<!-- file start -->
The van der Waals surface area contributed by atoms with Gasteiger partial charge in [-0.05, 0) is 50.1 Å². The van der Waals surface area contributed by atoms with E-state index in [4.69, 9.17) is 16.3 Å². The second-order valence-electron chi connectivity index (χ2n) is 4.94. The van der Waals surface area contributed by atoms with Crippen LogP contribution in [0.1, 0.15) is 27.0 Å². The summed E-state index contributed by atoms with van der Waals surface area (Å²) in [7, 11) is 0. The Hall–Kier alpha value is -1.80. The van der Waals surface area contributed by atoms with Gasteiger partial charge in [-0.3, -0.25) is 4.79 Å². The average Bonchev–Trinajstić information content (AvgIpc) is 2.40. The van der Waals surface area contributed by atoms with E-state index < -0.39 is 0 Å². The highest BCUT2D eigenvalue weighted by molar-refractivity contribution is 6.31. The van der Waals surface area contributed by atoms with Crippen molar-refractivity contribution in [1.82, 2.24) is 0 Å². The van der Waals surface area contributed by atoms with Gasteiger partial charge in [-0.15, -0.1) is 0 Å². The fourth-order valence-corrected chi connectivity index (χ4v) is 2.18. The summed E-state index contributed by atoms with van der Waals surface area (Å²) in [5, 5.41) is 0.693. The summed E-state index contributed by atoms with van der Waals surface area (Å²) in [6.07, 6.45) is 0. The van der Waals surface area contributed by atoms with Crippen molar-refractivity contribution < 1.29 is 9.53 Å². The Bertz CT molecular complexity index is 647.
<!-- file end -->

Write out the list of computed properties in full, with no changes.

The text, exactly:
The van der Waals surface area contributed by atoms with Gasteiger partial charge in [-0.05, 0) is 50.1 Å². The van der Waals surface area contributed by atoms with E-state index in [4.69, 9.17) is 16.3 Å². The second-order valence-electron chi connectivity index (χ2n) is 4.94. The van der Waals surface area contributed by atoms with Crippen LogP contribution in [0.1, 0.15) is 27.0 Å². The summed E-state index contributed by atoms with van der Waals surface area (Å²) in [7, 11) is 0. The Hall–Kier alpha value is -1.80. The van der Waals surface area contributed by atoms with Gasteiger partial charge in [-0.3, -0.25) is 4.79 Å². The average Bonchev–Trinajstić information content (AvgIpc) is 2.40. The van der Waals surface area contributed by atoms with E-state index < -0.39 is 0 Å². The highest BCUT2D eigenvalue weighted by molar-refractivity contribution is 6.31. The van der Waals surface area contributed by atoms with Crippen molar-refractivity contribution in [1.82, 2.24) is 0 Å². The van der Waals surface area contributed by atoms with Gasteiger partial charge in [-0.15, -0.1) is 0 Å². The fourth-order valence-corrected chi connectivity index (χ4v) is 2.18. The summed E-state index contributed by atoms with van der Waals surface area (Å²) in [5, 5.41) is 0.693. The summed E-state index contributed by atoms with van der Waals surface area (Å²) in [6.07, 6.45) is 0. The van der Waals surface area contributed by atoms with Crippen molar-refractivity contribution < 1.29 is 9.53 Å². The Bertz CT molecular complexity index is 647.